and other local files as configured in /etc/nsswitch.conf.

FILES
       /etc/passwd
              local password database file

       /etc/nsswitch.conf
              System Databases and Name Service Switch configuration file

CONFORMING TO
       SVr4,  4.3BSD,  POSIX.1-2001.   The  pw_gecos field is not specified in
       POSIX, but is present on most implementations.

NOTES
       The formulation given above under "RETURN VALUE" is from  POSIX.1-2001.
       It  does not call "not found" an error, and hence does not specify what
       value errno might have in this situation.  But that makes it impossible
       to  recognize  errors.   One  might argue that according to POSIX errno
       should be left unchanged if an entry is not found.  Experiments on var-
       ious UNIX-like systems show that lots of different values occur in this
       situation: 0, ENOENT, EBADF, ESRCH,  EWOULDBLOCK,  EPERM  and  probably
       others.

       The  pw_dir field contains the name of the initial working directory of
       the user.  Login programs use the value of this field to initialize the
       HOME  environment  variable  for  the login shell.  An application that
       wants to determine its user's home directory should inspect  the  value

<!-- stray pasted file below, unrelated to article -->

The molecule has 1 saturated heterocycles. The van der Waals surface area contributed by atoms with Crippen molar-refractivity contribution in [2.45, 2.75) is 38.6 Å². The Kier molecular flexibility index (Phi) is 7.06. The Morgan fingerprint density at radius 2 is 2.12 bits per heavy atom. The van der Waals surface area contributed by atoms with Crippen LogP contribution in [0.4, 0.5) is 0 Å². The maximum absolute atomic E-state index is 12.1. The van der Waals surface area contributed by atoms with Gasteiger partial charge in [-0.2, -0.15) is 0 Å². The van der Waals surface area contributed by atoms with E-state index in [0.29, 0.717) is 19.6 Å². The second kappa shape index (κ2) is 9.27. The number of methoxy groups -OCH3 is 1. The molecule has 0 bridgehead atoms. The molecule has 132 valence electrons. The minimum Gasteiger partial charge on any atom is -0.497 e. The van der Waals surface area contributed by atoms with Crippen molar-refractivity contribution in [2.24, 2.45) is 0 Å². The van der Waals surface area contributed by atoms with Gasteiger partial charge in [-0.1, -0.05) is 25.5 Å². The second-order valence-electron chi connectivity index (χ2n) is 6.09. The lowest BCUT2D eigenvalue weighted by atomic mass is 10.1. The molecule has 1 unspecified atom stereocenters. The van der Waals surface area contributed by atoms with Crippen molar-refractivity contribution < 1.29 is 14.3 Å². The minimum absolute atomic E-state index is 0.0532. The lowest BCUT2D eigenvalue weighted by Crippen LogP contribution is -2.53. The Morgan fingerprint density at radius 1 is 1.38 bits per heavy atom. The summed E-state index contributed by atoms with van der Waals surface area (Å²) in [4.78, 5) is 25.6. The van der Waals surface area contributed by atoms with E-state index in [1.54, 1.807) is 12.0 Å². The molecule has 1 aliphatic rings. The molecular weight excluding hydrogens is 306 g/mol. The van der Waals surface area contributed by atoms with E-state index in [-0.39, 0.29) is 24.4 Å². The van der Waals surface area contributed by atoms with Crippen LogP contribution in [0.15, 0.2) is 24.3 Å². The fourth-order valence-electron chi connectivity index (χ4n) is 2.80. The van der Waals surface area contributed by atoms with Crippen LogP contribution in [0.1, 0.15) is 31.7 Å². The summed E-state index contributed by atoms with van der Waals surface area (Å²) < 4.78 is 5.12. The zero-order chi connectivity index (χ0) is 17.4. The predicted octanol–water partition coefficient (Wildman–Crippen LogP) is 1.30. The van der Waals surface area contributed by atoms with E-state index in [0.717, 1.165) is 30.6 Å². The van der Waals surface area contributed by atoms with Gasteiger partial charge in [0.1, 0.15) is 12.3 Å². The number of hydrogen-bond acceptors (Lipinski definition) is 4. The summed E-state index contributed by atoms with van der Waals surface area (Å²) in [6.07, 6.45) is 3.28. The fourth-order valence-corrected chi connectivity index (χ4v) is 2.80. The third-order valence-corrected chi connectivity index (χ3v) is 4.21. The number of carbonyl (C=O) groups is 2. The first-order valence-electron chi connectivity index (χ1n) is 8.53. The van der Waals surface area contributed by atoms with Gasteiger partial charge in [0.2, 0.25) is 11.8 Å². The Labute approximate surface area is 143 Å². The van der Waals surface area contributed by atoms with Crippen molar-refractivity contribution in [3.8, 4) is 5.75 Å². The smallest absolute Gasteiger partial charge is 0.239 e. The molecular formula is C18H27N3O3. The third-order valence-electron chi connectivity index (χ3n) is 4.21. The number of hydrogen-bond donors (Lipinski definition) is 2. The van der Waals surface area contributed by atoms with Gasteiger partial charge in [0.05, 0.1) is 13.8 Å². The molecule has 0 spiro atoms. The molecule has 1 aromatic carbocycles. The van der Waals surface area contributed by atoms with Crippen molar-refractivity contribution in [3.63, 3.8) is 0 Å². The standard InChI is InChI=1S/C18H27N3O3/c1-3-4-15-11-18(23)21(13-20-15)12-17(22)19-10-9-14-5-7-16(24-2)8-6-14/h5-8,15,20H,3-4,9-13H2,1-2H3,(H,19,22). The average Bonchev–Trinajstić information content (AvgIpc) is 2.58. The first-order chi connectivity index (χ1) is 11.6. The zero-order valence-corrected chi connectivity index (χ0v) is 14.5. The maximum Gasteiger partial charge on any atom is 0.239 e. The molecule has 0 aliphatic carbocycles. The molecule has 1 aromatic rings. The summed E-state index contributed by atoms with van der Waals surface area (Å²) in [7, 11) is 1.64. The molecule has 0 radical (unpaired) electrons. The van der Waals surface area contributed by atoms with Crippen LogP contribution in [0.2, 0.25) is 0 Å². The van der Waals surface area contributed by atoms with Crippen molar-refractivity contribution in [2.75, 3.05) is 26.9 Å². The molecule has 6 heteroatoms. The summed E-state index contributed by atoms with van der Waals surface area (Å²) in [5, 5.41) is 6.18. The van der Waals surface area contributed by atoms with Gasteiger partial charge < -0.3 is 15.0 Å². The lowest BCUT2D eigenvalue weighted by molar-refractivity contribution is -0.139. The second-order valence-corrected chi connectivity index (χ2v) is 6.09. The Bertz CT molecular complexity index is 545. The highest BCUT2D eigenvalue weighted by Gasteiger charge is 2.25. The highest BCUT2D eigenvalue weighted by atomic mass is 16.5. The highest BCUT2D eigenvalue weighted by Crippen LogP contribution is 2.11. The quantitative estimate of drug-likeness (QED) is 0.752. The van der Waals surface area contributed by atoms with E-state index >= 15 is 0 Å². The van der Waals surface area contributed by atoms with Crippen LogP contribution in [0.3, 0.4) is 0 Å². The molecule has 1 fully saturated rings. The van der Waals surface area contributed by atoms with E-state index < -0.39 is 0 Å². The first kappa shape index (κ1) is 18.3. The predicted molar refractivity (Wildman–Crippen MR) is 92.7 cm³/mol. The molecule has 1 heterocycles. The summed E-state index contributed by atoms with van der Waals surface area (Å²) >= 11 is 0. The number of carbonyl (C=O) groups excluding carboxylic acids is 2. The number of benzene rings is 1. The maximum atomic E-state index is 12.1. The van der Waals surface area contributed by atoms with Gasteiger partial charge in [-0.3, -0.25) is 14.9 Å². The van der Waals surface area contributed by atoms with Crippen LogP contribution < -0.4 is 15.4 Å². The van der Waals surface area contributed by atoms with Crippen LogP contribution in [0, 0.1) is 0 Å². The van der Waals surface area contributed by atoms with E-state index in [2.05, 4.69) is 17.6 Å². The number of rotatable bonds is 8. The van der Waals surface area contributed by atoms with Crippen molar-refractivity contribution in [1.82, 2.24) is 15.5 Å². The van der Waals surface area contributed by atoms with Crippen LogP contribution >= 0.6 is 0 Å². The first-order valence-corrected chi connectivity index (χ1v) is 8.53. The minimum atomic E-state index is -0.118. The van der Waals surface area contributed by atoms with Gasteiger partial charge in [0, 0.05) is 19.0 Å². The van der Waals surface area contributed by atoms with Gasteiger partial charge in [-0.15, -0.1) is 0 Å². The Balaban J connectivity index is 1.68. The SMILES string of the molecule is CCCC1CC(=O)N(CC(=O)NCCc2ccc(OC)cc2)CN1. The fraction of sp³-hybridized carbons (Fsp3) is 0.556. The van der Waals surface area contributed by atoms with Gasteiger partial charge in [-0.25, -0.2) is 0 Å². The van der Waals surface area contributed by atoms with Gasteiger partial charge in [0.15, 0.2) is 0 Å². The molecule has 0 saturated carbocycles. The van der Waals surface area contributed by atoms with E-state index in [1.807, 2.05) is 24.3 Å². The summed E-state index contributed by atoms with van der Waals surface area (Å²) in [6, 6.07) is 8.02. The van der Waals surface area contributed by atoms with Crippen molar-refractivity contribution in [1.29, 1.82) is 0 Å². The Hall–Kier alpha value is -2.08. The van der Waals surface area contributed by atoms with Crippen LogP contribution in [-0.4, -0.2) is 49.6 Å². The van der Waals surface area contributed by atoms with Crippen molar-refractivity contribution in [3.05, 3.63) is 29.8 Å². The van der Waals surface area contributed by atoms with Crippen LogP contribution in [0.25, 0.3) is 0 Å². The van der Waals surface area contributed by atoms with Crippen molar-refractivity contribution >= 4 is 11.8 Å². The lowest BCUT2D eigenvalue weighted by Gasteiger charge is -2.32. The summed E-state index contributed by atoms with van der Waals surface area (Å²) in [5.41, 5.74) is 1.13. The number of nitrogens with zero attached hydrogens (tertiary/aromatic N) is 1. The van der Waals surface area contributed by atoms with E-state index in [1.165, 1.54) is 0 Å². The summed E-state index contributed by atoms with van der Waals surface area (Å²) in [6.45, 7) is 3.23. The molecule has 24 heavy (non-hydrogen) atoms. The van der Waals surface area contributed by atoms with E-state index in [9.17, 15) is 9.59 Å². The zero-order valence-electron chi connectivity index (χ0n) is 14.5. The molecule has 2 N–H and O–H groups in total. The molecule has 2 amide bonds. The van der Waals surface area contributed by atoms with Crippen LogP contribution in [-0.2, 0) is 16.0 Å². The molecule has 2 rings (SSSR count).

of  HOME  (rather than the value getpwuid(getuid())->pw_dir) since this
       allows the user to modify their notion of "the home directory" during a
       #include <errno.h>

       int
       main(int argc, char *argv[])
       {
           struct passwd pwd;
           struct passwd *result;
           char *buf;
           size_t bufsize;
           int s;

           if (argc != 2) {
               fprintf(stderr, "Usage: %s username\n", argv[0]);
               exit(EXIT_FAILURE);
           }

           bufsize = sysconf(_SC_GETPW_R_SIZE_MAX);
           if (bufsize == -1)          /* Value was indeterminate */
               bufsize = 16384;        /* Should be more than enough */

           buf = malloc(bufsize);
           if (buf == NULL) {
               perror("malloc");
               exit(EXIT_FAILURE);
           }

           s = getpwnam_r(argv[1], &pwd, buf, bufsize, &result);
           if (result == NULL) {
               if (s == 0)
                   printf("Not found\n");
               else {
                   errno = s;
                   perror("getpwnam_r");
               }
               exit(EXIT_FAILURE);
           }

           printf("Name: %s; UID: %ld\n", pwd.pw_gecos, (long) pwd.pw_uid);
           exit(EXIT_SUCCESS);
       }

SEE ALSO
       endpwent(3), fgetpwent(3), getgrnam(3), getpw(3),  getpwent(3),  getsp-
       nam(3), putpwent(3), setpwent(3), nsswitch.conf(5), passwd(5)

COLOPHON
       This  page  is  part of release 3.35 of the Linux man-pages project.  A
       description of the project, and information about reporting  bugs,  can
       be found at http://man7.org/linux/man-pages/.



GNU                               2010-10-21                       GETPWNAM(3)
Man Pages Copyright Respective Owners. Site Copyright (C) 1994 - 2017 Hurricane Electric. All Rights Reserved.